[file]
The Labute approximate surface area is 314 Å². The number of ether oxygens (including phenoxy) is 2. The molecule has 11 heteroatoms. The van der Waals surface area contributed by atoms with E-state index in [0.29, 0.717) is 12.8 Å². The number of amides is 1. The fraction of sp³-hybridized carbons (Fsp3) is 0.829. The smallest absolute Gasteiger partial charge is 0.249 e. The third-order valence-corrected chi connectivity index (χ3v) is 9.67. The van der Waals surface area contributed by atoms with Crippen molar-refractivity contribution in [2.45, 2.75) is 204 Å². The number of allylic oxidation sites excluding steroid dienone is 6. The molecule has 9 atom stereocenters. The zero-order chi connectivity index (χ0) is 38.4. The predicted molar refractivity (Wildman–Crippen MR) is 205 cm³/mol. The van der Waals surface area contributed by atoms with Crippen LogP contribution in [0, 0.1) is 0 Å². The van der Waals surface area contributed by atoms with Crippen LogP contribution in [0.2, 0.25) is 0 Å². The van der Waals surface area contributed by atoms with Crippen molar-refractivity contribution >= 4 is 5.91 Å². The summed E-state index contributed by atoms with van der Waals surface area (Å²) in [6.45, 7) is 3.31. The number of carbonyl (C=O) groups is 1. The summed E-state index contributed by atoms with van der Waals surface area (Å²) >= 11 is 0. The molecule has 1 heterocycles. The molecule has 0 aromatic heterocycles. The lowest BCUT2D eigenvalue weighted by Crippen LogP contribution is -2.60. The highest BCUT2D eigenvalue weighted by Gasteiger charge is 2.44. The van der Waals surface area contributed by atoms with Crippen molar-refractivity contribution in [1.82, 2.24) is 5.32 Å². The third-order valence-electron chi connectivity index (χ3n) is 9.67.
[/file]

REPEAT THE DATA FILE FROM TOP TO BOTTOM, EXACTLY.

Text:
The Labute approximate surface area is 314 Å². The number of ether oxygens (including phenoxy) is 2. The molecule has 11 heteroatoms. The van der Waals surface area contributed by atoms with E-state index in [0.29, 0.717) is 12.8 Å². The number of amides is 1. The fraction of sp³-hybridized carbons (Fsp3) is 0.829. The smallest absolute Gasteiger partial charge is 0.249 e. The third-order valence-corrected chi connectivity index (χ3v) is 9.67. The van der Waals surface area contributed by atoms with Crippen molar-refractivity contribution in [2.45, 2.75) is 204 Å². The number of allylic oxidation sites excluding steroid dienone is 6. The molecule has 9 atom stereocenters. The zero-order chi connectivity index (χ0) is 38.4. The predicted molar refractivity (Wildman–Crippen MR) is 205 cm³/mol. The van der Waals surface area contributed by atoms with Crippen LogP contribution in [0, 0.1) is 0 Å². The van der Waals surface area contributed by atoms with Crippen LogP contribution in [0.2, 0.25) is 0 Å². The van der Waals surface area contributed by atoms with Crippen molar-refractivity contribution >= 4 is 5.91 Å². The summed E-state index contributed by atoms with van der Waals surface area (Å²) in [6.45, 7) is 3.31. The number of carbonyl (C=O) groups is 1. The summed E-state index contributed by atoms with van der Waals surface area (Å²) >= 11 is 0. The molecule has 1 heterocycles. The molecule has 0 aromatic heterocycles. The lowest BCUT2D eigenvalue weighted by Crippen LogP contribution is -2.60. The highest BCUT2D eigenvalue weighted by Gasteiger charge is 2.44. The van der Waals surface area contributed by atoms with Crippen molar-refractivity contribution in [1.82, 2.24) is 5.32 Å². The third-order valence-electron chi connectivity index (χ3n) is 9.67.